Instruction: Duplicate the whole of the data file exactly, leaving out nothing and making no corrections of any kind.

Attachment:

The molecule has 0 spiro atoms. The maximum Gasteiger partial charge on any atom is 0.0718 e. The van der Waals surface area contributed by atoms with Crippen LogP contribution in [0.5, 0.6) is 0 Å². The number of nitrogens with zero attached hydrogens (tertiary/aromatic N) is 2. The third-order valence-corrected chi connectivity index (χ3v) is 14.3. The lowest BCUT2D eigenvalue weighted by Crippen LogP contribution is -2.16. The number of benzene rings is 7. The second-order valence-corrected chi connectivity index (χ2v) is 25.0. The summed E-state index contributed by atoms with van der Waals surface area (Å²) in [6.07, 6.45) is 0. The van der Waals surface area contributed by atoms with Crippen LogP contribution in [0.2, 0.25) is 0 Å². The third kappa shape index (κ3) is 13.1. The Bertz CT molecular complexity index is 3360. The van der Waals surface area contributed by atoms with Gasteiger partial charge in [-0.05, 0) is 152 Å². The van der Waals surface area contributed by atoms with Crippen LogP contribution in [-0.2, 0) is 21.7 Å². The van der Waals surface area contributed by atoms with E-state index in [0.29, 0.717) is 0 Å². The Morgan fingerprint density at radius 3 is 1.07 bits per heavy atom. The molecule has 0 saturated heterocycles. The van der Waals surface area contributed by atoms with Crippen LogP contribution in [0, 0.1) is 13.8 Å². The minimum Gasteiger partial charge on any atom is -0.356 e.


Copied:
The molecule has 0 spiro atoms. The maximum Gasteiger partial charge on any atom is 0.0718 e. The van der Waals surface area contributed by atoms with Crippen LogP contribution in [0.5, 0.6) is 0 Å². The number of nitrogens with zero attached hydrogens (tertiary/aromatic N) is 2. The third-order valence-corrected chi connectivity index (χ3v) is 14.3. The lowest BCUT2D eigenvalue weighted by Crippen LogP contribution is -2.16. The number of benzene rings is 7. The second-order valence-corrected chi connectivity index (χ2v) is 25.0. The summed E-state index contributed by atoms with van der Waals surface area (Å²) in [6.07, 6.45) is 0. The van der Waals surface area contributed by atoms with Crippen LogP contribution in [0.2, 0.25) is 0 Å². The third kappa shape index (κ3) is 13.1. The Bertz CT molecular complexity index is 3360. The van der Waals surface area contributed by atoms with Gasteiger partial charge in [-0.05, 0) is 152 Å². The van der Waals surface area contributed by atoms with Crippen LogP contribution in [-0.2, 0) is 21.7 Å². The van der Waals surface area contributed by atoms with E-state index in [0.29, 0.717) is 0 Å². The Morgan fingerprint density at radius 3 is 1.07 bits per heavy atom. The molecule has 0 saturated heterocycles. The van der Waals surface area contributed by atoms with Crippen LogP contribution in [0, 0.1) is 13.8 Å². The minimum Gasteiger partial charge on any atom is -0.356 e.